Steady hands and uninterrupted, sharp vision are critical when performing surgery on delicate structures like the brain or hair-thin blood vessels.
Steady hands and uninterrupted, sharp vision are critical when performing surgery on delicate structures like the brain or hair-thin blood vessels. While surgical cameras have improved what surgeons see during operative procedures, the “steady hand” remains to be enhanced — new surgical technologies, including sophisticated surgeon-guided robotic hands, cannot prevent accidental injuries when operating close to fragile tissue.
In a new study published in the January issue of the journal Scientific Reports, researchers at Texas A&M University show that by delivering small, yet perceptible buzzes of electrical currents to fingertips, users can be given an accurate perception of distance to contact. This insight enabled users to control their robotic fingers precisely enough to gently land on fragile surfaces.
The researchers said that this technique might be an effective way to help surgeons reduce inadvertent injuries during robot-assisted operative procedures.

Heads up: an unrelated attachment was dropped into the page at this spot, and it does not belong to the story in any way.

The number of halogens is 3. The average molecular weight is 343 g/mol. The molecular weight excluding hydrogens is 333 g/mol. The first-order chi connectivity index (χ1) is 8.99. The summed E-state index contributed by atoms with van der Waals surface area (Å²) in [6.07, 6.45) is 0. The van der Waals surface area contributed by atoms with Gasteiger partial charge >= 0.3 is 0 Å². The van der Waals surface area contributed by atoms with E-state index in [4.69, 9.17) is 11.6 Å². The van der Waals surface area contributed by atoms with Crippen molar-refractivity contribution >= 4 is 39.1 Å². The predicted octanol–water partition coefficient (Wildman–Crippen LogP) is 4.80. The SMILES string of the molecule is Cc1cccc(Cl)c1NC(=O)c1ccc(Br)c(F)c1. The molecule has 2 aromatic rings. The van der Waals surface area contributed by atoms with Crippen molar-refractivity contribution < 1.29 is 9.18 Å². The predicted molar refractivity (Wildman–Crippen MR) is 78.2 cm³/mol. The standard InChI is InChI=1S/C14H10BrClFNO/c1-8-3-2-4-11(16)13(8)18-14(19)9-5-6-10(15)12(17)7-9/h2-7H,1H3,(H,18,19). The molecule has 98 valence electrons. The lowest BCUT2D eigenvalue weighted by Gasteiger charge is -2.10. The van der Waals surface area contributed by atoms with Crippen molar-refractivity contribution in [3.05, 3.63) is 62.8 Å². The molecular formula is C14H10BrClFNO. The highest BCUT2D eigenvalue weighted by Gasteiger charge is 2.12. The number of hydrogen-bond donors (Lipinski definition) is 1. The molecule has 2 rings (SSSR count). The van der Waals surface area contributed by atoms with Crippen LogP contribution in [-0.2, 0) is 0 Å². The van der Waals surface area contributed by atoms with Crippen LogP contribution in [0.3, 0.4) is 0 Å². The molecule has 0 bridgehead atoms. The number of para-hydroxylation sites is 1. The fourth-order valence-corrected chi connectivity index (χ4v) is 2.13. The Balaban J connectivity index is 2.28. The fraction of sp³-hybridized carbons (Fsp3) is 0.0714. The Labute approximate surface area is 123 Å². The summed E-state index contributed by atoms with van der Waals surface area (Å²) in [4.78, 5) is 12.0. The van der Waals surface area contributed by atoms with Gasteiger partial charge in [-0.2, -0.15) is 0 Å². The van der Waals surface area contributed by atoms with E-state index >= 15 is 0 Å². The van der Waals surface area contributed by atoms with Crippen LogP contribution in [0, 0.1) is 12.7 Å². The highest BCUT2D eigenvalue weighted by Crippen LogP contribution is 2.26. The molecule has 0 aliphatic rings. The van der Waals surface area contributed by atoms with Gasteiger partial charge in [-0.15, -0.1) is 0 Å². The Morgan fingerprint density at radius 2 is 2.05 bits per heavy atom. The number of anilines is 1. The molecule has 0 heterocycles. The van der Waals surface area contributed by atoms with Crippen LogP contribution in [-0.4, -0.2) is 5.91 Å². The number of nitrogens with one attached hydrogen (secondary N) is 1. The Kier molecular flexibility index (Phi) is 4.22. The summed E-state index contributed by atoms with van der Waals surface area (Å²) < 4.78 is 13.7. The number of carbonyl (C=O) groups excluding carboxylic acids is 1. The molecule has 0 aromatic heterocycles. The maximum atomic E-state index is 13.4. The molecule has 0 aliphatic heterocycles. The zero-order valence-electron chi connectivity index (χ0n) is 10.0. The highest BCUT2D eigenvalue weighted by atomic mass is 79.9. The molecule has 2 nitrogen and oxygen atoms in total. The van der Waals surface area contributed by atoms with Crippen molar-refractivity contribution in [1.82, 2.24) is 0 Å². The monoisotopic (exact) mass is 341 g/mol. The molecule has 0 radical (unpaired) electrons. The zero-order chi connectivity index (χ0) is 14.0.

“One of the challenges with robotic fingers is ensuring that they can be controlled precisely enough to softly land on biological tissue,” said Hangue Park, assistant professor in the Department of Electrical and Computer Engineering. “With our design, surgeons will be able to get an intuitive sense of how far their robotic fingers are from contact, information they can then use to touch fragile structures with just the right amount of force.”
Read more at Texas A&M University
Image: Stimulation electrodes on glove deliver distance information so that user can touch a test object with just the right amount of force. (Credit: Texas A&M University College of Engineering)